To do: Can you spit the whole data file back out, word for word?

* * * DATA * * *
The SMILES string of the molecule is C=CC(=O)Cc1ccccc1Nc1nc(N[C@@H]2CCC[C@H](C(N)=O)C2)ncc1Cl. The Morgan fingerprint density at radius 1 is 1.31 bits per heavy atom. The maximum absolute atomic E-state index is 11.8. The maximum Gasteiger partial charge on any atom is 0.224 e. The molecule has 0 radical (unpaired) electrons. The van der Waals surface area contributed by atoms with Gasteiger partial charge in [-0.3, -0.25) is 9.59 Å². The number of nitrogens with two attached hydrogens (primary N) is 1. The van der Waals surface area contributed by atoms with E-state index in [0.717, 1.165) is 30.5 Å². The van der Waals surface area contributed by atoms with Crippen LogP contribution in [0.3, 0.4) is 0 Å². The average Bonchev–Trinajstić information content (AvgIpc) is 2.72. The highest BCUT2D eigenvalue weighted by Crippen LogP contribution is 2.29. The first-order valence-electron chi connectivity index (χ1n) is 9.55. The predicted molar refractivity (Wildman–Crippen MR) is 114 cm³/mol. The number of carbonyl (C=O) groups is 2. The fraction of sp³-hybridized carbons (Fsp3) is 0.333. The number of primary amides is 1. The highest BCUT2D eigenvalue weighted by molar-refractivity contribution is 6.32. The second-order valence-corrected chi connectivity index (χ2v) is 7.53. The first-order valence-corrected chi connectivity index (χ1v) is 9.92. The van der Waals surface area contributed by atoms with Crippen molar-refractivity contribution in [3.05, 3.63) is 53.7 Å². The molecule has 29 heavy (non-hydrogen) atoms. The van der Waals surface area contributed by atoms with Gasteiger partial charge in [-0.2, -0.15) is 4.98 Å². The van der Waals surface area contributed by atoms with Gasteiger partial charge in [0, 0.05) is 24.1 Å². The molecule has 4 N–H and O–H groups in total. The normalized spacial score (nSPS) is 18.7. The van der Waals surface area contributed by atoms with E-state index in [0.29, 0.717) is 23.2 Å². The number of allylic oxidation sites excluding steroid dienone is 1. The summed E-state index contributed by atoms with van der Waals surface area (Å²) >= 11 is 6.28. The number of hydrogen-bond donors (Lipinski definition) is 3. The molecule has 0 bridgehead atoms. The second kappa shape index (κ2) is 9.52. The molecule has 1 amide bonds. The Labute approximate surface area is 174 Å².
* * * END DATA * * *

The SMILES string of the molecule is C=CC(=O)Cc1ccccc1Nc1nc(N[C@@H]2CCC[C@H](C(N)=O)C2)ncc1Cl. The Morgan fingerprint density at radius 1 is 1.31 bits per heavy atom. The maximum absolute atomic E-state index is 11.8. The maximum Gasteiger partial charge on any atom is 0.224 e. The molecule has 0 radical (unpaired) electrons. The van der Waals surface area contributed by atoms with Gasteiger partial charge in [-0.3, -0.25) is 9.59 Å². The number of nitrogens with two attached hydrogens (primary N) is 1. The van der Waals surface area contributed by atoms with E-state index in [0.717, 1.165) is 30.5 Å². The van der Waals surface area contributed by atoms with Crippen LogP contribution in [0.3, 0.4) is 0 Å². The average Bonchev–Trinajstić information content (AvgIpc) is 2.72. The highest BCUT2D eigenvalue weighted by Crippen LogP contribution is 2.29. The first-order valence-electron chi connectivity index (χ1n) is 9.55. The predicted molar refractivity (Wildman–Crippen MR) is 114 cm³/mol. The number of carbonyl (C=O) groups is 2. The fraction of sp³-hybridized carbons (Fsp3) is 0.333. The number of primary amides is 1. The highest BCUT2D eigenvalue weighted by molar-refractivity contribution is 6.32. The second-order valence-corrected chi connectivity index (χ2v) is 7.53. The first-order valence-corrected chi connectivity index (χ1v) is 9.92. The van der Waals surface area contributed by atoms with Crippen molar-refractivity contribution in [3.05, 3.63) is 53.7 Å². The molecule has 29 heavy (non-hydrogen) atoms. The van der Waals surface area contributed by atoms with Gasteiger partial charge in [-0.2, -0.15) is 4.98 Å². The van der Waals surface area contributed by atoms with Gasteiger partial charge in [0, 0.05) is 24.1 Å². The molecule has 4 N–H and O–H groups in total. The normalized spacial score (nSPS) is 18.7. The van der Waals surface area contributed by atoms with E-state index in [0.29, 0.717) is 23.2 Å². The number of allylic oxidation sites excluding steroid dienone is 1. The summed E-state index contributed by atoms with van der Waals surface area (Å²) >= 11 is 6.28. The number of hydrogen-bond donors (Lipinski definition) is 3. The molecule has 0 bridgehead atoms. The second kappa shape index (κ2) is 9.52. The molecule has 1 amide bonds. The Labute approximate surface area is 174 Å².